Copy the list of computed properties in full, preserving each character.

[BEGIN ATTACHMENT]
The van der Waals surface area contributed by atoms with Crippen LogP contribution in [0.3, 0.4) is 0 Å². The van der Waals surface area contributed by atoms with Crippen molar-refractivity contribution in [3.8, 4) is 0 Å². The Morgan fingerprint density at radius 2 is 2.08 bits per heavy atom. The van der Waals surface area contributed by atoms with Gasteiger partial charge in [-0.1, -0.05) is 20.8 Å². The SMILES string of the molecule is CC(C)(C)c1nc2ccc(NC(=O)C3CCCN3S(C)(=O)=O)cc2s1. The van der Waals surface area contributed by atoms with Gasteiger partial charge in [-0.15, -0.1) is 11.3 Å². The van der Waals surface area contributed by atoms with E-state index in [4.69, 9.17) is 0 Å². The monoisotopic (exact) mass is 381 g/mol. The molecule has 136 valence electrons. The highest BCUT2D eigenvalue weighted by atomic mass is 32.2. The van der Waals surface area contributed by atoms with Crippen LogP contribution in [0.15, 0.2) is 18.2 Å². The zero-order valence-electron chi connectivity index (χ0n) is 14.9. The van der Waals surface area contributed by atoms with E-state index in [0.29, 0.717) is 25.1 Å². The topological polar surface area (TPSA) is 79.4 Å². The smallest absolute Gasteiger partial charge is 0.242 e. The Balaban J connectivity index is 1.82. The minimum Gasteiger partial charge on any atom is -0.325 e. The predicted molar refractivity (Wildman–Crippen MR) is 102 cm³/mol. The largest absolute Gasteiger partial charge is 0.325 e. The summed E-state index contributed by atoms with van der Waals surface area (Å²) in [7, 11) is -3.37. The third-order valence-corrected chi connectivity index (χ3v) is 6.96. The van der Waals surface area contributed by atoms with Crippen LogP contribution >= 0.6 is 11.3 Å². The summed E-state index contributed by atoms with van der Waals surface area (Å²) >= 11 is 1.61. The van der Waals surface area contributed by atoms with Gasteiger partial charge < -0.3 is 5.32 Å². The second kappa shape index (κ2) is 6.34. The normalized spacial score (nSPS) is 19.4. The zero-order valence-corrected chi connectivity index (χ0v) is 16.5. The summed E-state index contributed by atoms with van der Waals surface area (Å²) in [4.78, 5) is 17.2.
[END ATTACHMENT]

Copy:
The van der Waals surface area contributed by atoms with Crippen LogP contribution in [0.3, 0.4) is 0 Å². The van der Waals surface area contributed by atoms with Crippen molar-refractivity contribution in [3.8, 4) is 0 Å². The Morgan fingerprint density at radius 2 is 2.08 bits per heavy atom. The van der Waals surface area contributed by atoms with Gasteiger partial charge in [-0.1, -0.05) is 20.8 Å². The SMILES string of the molecule is CC(C)(C)c1nc2ccc(NC(=O)C3CCCN3S(C)(=O)=O)cc2s1. The van der Waals surface area contributed by atoms with Gasteiger partial charge in [-0.15, -0.1) is 11.3 Å². The van der Waals surface area contributed by atoms with E-state index in [4.69, 9.17) is 0 Å². The monoisotopic (exact) mass is 381 g/mol. The molecule has 136 valence electrons. The highest BCUT2D eigenvalue weighted by atomic mass is 32.2. The van der Waals surface area contributed by atoms with Crippen LogP contribution in [0.15, 0.2) is 18.2 Å². The zero-order valence-electron chi connectivity index (χ0n) is 14.9. The van der Waals surface area contributed by atoms with E-state index in [0.29, 0.717) is 25.1 Å². The topological polar surface area (TPSA) is 79.4 Å². The smallest absolute Gasteiger partial charge is 0.242 e. The Balaban J connectivity index is 1.82. The minimum Gasteiger partial charge on any atom is -0.325 e. The predicted molar refractivity (Wildman–Crippen MR) is 102 cm³/mol. The largest absolute Gasteiger partial charge is 0.325 e. The summed E-state index contributed by atoms with van der Waals surface area (Å²) in [7, 11) is -3.37. The third-order valence-corrected chi connectivity index (χ3v) is 6.96. The van der Waals surface area contributed by atoms with Crippen LogP contribution >= 0.6 is 11.3 Å². The summed E-state index contributed by atoms with van der Waals surface area (Å²) >= 11 is 1.61. The van der Waals surface area contributed by atoms with Gasteiger partial charge < -0.3 is 5.32 Å². The second kappa shape index (κ2) is 6.34. The normalized spacial score (nSPS) is 19.4. The zero-order valence-corrected chi connectivity index (χ0v) is 16.5. The summed E-state index contributed by atoms with van der Waals surface area (Å²) in [4.78, 5) is 17.2.